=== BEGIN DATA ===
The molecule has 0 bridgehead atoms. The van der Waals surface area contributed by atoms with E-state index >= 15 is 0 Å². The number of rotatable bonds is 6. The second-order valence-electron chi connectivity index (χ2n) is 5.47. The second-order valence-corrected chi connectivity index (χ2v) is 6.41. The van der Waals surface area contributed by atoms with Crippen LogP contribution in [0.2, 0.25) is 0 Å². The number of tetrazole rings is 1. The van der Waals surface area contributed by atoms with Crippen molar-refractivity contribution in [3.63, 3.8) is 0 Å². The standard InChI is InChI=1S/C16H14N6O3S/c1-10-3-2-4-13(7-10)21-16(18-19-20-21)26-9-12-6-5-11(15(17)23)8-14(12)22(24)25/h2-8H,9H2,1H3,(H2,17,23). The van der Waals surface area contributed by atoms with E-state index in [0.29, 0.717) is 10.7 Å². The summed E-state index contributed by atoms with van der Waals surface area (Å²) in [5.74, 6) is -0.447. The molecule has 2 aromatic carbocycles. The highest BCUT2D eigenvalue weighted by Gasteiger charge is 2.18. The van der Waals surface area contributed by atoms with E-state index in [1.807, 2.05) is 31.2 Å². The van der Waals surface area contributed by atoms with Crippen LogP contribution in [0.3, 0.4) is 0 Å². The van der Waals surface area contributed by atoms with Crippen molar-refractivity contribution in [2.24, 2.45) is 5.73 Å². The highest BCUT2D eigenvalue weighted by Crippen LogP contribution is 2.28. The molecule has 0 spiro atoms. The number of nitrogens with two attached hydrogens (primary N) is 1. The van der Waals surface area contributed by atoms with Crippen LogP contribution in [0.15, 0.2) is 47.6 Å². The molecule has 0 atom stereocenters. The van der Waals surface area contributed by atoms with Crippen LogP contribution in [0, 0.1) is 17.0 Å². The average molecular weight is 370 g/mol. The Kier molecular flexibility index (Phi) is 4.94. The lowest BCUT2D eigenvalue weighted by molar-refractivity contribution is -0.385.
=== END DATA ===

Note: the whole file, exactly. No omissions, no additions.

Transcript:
The molecule has 0 bridgehead atoms. The van der Waals surface area contributed by atoms with E-state index >= 15 is 0 Å². The number of rotatable bonds is 6. The second-order valence-electron chi connectivity index (χ2n) is 5.47. The second-order valence-corrected chi connectivity index (χ2v) is 6.41. The van der Waals surface area contributed by atoms with Crippen LogP contribution in [0.2, 0.25) is 0 Å². The number of tetrazole rings is 1. The van der Waals surface area contributed by atoms with Crippen molar-refractivity contribution in [3.63, 3.8) is 0 Å². The standard InChI is InChI=1S/C16H14N6O3S/c1-10-3-2-4-13(7-10)21-16(18-19-20-21)26-9-12-6-5-11(15(17)23)8-14(12)22(24)25/h2-8H,9H2,1H3,(H2,17,23). The van der Waals surface area contributed by atoms with E-state index in [0.29, 0.717) is 10.7 Å². The summed E-state index contributed by atoms with van der Waals surface area (Å²) in [5.74, 6) is -0.447. The molecule has 2 aromatic carbocycles. The highest BCUT2D eigenvalue weighted by Gasteiger charge is 2.18. The van der Waals surface area contributed by atoms with E-state index in [1.807, 2.05) is 31.2 Å². The van der Waals surface area contributed by atoms with Crippen LogP contribution in [0.3, 0.4) is 0 Å². The van der Waals surface area contributed by atoms with Crippen molar-refractivity contribution in [2.24, 2.45) is 5.73 Å². The highest BCUT2D eigenvalue weighted by Crippen LogP contribution is 2.28. The molecule has 0 spiro atoms. The number of nitrogens with two attached hydrogens (primary N) is 1. The van der Waals surface area contributed by atoms with Crippen LogP contribution in [0.15, 0.2) is 47.6 Å². The molecule has 0 atom stereocenters. The van der Waals surface area contributed by atoms with Crippen LogP contribution in [0, 0.1) is 17.0 Å². The average molecular weight is 370 g/mol. The Kier molecular flexibility index (Phi) is 4.94. The lowest BCUT2D eigenvalue weighted by molar-refractivity contribution is -0.385.